- Is there a calculator that can solve word problems?
- Symbolab is the best calculator for solving a wide range of word problems, including age problems, distance problems, cost problems, investments problems, number problems, and percent problems.
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- An age problem is a type of word problem in math that involves calculating the age of one or more people at a specific point in time. These problems often use phrases such as 'x years ago,' 'in y years,' or 'y years later,' which indicate that the problem is related to time and age.

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## How to Solve the Converse of Pythagoras’ Theorem Problems?

The converse of Pythagoras' Theorem is the inverse of Pythagoras's theorem and helps distinguish acute, right, or obtuse triangles. In this guide, you can learn the converse of Pythagoras’ theorem.

The converse of the Pythagoras theorem helps determine whether a triangle is a right triangle or not. While a Pythagorean theorem helps determine the length of the missing side of a right triangle.

## Related Topics

- How to Solve Pythagorean Theorem Problems?

## A step-by-step guide to the converse of Pythagoras’s theorem

The converse of Pythagoras’ theorem states that if the square of the length of the longest side of a triangle is equal to the sum of the squares of the other two sides, that triangle is right-angled. The converse is the complete reverse of the Pythagorean theorem.

The primary use of the converse of the Pythagorean theorem is that measurements help determine the type of triangle – right, acute, or obtuse. Once the triangle is identified, it becomes easy to make that triangle. Three things happen:

- If the sum of the squares of the two sides of the triangle is equal to the square of the hypotenuse, the triangle is right-angled.
- Whether the sum of the squares of the two sides of a triangle is less than the square of the hypotenuse, the triangle is obtuse.
- If the sum of the squares of the two sides of a triangle is greater than the square of the hypotenuse, the triangle is acute.

## Pythagoras Theorem

Pythagoras’s theorem states that if a triangle is right-angled (\(90\) degrees), the square of the hypotenuse is equal to the sum of the squares of the other two sides. In the given triangle \(ABC\), we have \(BC^2 = AB^2 + AC^2\). Here, \(AB\) is the base, \(AC\) is the altitude or the height, and \(BC\) is the hypotenuse. In other words, we can say, in a right triangle, \(\color{blue}{\left(Opposite\right)^2+\:\left(Adjacent\right)^2=\:\left(Hypotenuse\right)^2}\).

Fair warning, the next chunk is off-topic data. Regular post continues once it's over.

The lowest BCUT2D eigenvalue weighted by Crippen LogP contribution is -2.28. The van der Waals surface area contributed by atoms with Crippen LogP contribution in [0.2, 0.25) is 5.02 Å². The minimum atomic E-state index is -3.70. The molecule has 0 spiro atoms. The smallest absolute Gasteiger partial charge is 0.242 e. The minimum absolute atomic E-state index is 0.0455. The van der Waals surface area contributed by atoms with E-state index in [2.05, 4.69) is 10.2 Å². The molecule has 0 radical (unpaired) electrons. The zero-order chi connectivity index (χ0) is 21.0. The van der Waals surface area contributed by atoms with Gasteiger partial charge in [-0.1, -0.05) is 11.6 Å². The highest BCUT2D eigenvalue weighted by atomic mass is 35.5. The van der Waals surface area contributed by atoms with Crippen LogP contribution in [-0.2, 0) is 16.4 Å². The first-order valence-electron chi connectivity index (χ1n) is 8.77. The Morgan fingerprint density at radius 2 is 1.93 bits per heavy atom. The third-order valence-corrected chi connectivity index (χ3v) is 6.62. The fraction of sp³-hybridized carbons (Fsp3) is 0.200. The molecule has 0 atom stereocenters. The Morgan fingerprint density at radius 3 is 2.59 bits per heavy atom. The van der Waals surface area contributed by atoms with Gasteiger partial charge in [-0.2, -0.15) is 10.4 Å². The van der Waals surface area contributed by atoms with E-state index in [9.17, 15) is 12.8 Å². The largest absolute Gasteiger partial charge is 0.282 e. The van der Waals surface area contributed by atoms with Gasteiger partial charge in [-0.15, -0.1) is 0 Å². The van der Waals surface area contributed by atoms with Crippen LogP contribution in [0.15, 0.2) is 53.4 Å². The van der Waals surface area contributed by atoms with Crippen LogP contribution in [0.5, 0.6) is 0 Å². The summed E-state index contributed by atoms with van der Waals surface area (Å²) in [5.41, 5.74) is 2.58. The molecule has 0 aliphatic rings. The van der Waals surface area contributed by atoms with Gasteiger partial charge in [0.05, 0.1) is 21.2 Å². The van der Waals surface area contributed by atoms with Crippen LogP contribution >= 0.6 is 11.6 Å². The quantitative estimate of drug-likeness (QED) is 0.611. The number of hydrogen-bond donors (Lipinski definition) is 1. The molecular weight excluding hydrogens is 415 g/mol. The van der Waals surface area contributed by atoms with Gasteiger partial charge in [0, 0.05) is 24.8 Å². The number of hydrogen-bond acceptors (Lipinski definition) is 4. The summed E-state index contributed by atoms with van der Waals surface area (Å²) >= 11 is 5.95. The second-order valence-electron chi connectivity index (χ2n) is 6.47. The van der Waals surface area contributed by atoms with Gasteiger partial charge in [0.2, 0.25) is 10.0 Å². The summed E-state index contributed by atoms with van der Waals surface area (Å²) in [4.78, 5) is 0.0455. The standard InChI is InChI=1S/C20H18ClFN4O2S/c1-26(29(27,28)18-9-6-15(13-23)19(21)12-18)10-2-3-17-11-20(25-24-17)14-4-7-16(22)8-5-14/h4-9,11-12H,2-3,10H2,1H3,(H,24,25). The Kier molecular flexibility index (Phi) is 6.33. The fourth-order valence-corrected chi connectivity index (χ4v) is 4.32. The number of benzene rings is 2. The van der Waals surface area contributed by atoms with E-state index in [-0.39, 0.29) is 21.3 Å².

The converse of Pythagoras’ theorem formula

The converse of Pythagoras theorem formula is \(\color{blue}{c^2=a^2 + b^2}\), where \(a, b,\) and \(c\) are the sides of the triangle.

## The Converse of Pythagoras’s Theorem – Example 1:

The side of the triangle is of lengths \(8\) units, \(10\) units, and \(6\) units. Is this triangle a right triangle?

Using the converse of Pythagoras’ theorem, we obtain,

\((10)^2 = (8)^2 + (6)^2\)

\(100 = 64 + 36\)

\(100=100\)

Since both sides are equal, the triangle is right-angled.

## Exercises for the Converse of Pythagoras’s Theorem

- The sides of a triangle are \(7, 11\), and \(13\). Check whether the given triangle is a right triangle or not.
- Determine whether a triangle with sides \(3 cm\), \(5 cm\), and \(7 cm\) is an acute, right or obtuse triangle.
- Classify a triangle whose side lengths are given as;\(11 in, 13 in\), and \(17 in\).
- \(\color{blue}{Not}\)
- \(\color{blue}{Obtuse\:triangle}\)
- \(\color{blue}{Acute\:triangle}\)

by: Effortless Math Team about 2 years ago (category: Articles )

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Course: 8th grade > Unit 5 Pythagorean theorem word problems Google Classroom You might need: Calculator Steve is turning half of his backyard into a chicken pen. His backyard is a 24 meter by 45 meter rectangle. He wants to put a chicken wire fence that stretches diagonally from one corner to the opposite corner.

Step 1: Analyzing the Problem The first step in solving any word problem is understanding what the problem is asking. Translate the problem into an understandable format and identify the elements related to the Pythagorean Theorem. Step 2: Sketching the Problem Visualizing the problem can be extremely helpful.

How to Solve Pythagorean Theorem Word Problems: Example 1 Find the length of the diagonal of the following rectangle. From the figure, we see that the length of the rectangle is 12 inches,...

1.1K Share Save 307K views 15 years ago Geometry Video Playlist from MathHelp.com For a complete lesson on Pythagorean Theorem word problems, go to https://www.MathHelp.com - 1000+ online math...

0:00 / 1:25 Pythagorean Theorem Word Problems | MathHelp.com MathHelp.com 342K subscribers Subscribe 173 28K views 7 years ago Need a custom math course? Visit https://www.MathHelp.com . This...